If it were meaningfully attracting or converting meatless consumers, the effect was transient and is tapering off. That’s what tends to happen when you invest a lot of science in virtue signalling. See The Catholic Church.

          1. When it first came out, BK was selling around 40 Impossible Burgers a day.

            Sorry, your average BK was selling around 40 a day.

        5. ha ha…that will die very quickly as folks realize the toxins in “plant based” fake meat. Sorry adding heavy metals and other cancer causing additives in fake meat will be rejected by the market…the only meat you should eat is from living animals not cells…

      2. The cost of this steak will be the same as a steak in five years, but 1/3rd the cost of a steak in ten years.

        They will have the ability to provide the flavor of a Ribeye in the texture of a Tenderloin.

        This is so clearly the future that I’m surprised it isn’t obvious.

        There are fascinating reports on what this will mean to farming, land and water use. Overall food costs are expected to decrease by 90% within 20 years. That is yuuuge.

        1. There are fascinating reports on what this will mean to farming, land and water use.

          Yeah, fascinating the way Twilight fan fiction is fascinating.

          It won’t be 1/3 the cost of a steak in 10 yrs. veggie burgers aren’t 1/3 the cost of beef burgers and they’ve been around for more than 10 yrs.; and the substrates are already cheaper; and the product being imitated isn’t exceedingly complex/nuanced.

          Even if it is overwhelmingly successful, they’ll be paying for used cattle bones so that they can print the meat around them and charge a premium.

          If the vegan part of the movement continues for the next 10-20 yrs. the way it has for the last 30-40 yrs., people will pretend they enjoy eating a texturized soy mush while feeding their pets premium cuts of genuine animal flesh.

      1. MG doesn’t do cites to his/her lies.

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  2. “You Will Soon Be Able To Taste a Lab-Grown Ribeye Steak”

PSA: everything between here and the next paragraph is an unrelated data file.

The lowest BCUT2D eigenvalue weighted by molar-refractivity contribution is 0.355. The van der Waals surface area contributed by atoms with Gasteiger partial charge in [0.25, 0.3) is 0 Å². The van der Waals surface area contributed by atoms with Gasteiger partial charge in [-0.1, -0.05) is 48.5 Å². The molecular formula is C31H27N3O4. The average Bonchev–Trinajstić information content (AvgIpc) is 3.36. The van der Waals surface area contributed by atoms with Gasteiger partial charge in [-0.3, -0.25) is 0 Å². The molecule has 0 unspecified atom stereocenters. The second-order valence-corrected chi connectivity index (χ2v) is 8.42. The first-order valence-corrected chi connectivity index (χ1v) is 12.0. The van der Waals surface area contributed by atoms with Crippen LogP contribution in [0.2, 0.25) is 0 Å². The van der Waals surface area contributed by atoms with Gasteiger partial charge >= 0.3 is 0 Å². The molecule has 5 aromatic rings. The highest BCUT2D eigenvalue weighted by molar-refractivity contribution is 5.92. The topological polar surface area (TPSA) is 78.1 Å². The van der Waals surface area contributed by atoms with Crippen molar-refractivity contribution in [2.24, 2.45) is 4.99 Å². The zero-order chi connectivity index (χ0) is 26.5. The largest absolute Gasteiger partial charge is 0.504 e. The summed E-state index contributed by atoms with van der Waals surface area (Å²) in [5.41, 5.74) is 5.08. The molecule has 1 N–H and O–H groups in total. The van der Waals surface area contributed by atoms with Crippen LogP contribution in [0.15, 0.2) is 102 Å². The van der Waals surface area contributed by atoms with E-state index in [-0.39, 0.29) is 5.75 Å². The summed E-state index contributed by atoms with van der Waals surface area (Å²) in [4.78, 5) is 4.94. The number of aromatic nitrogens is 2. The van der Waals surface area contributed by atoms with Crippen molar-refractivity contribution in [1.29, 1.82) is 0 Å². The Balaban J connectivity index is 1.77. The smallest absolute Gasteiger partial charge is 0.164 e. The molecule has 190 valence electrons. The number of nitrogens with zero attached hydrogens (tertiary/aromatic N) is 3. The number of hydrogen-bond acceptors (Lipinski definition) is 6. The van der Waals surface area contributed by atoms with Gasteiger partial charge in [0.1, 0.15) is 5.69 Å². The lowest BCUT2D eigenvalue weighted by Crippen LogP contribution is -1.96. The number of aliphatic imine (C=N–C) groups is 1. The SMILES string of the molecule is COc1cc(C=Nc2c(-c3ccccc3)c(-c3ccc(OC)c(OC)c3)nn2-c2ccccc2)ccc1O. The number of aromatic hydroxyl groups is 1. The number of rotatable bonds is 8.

Just because I can doesn’t mean I want to.

    1. No no, didn’t you see Molly’s post? You just don’t know you want lab grown steak yet.

      1. Right. Because the American diet of scientifically processed foods has proven to be the most healthy diet in the world. Fortunately for us, Covid 19 arrived this year to quell the growing trend of poor heart health. Those Covid pounds are insulation for the coming dark winter.

        1. But more women are choosing to leave the workforce and not have kids than at any time in the last 3 decades! Scientism FTW!

    2. Would you rather eat Bugs?

  3. First, ew.

    Second, and pardon me for being overly cynical, I find it hard to believe that our superiors will be eating any of this lab meat. Chemical bullshit for the plebs, real meat for the elite.

    Third, ew.

    1. Fourth, Ronald Bailey, ew.

  4. >>bio-printed

    hp > Kansas beef? cynical

    also didn’t g*d give us an unlimited number of cows to eat? what are we supposed to do with them?

    1. Slaughtering cattle cuts into the Democratic Party voter rolls.

      1. lols. indeed.

  5. Idk, I culture mammalian cells for work and wonder how they could scale this up and still taste anything remotely like the real thing. The artificial hormone treatments alone is likely tough to deal with. Cells can be finicky little fucks.

  6. Mammalian ell culture is very expensive. This isn’t algae.

    I think Beyond Meat has a better path to success by using plant-based processes.

    1. I tried an “Impossible Burger” several years back. Looked good, tasted like, uh, some fake “meat”.

    2. Not to mention that you would be better served, nutritionally and economically, by just rehydrating the culture media at home and drinking it.

      The funniest part is, these scientists and nutritionists are pretty overtly aware that it’s a skeuomorph. Which makes it a sort of race to see who can beat up the friendly retarded kid, that everybody likes, the fastest.

  7. …Aleph’s chief executive Didier Toubia said that the company plans to begin selling its meats in the second half of 2022.

    THIS IS WHAT YOU CALL SOON? They made a whole new dodgy vaccine sooner than this sketchy steak.

  8. So it’s basically ‘meat’ for vegans who miss the real thing but are so used to tofu they no longer remember what that tastes like?

  9. I have never tried an Impossible Burger or any other fake meat. Might be good, I might try it some day. I don’t give a damn about the vegan aspect. I suspect real meat’s natural variety might be attractive and if the cultured meats can’t reproduce that, real meat might become the premium food, which would be disappointing.

    I think the real future is not mimicking real meats, but coming up with entirely novel varieties. Maybe cross some, call it cheef or bicken, bork or chork or fork. Who knows .. but I think that is a more interesting end goal.

    1. Turducken?

  10. There is already an amazing and efficient factory for growing steak. It is called a cow.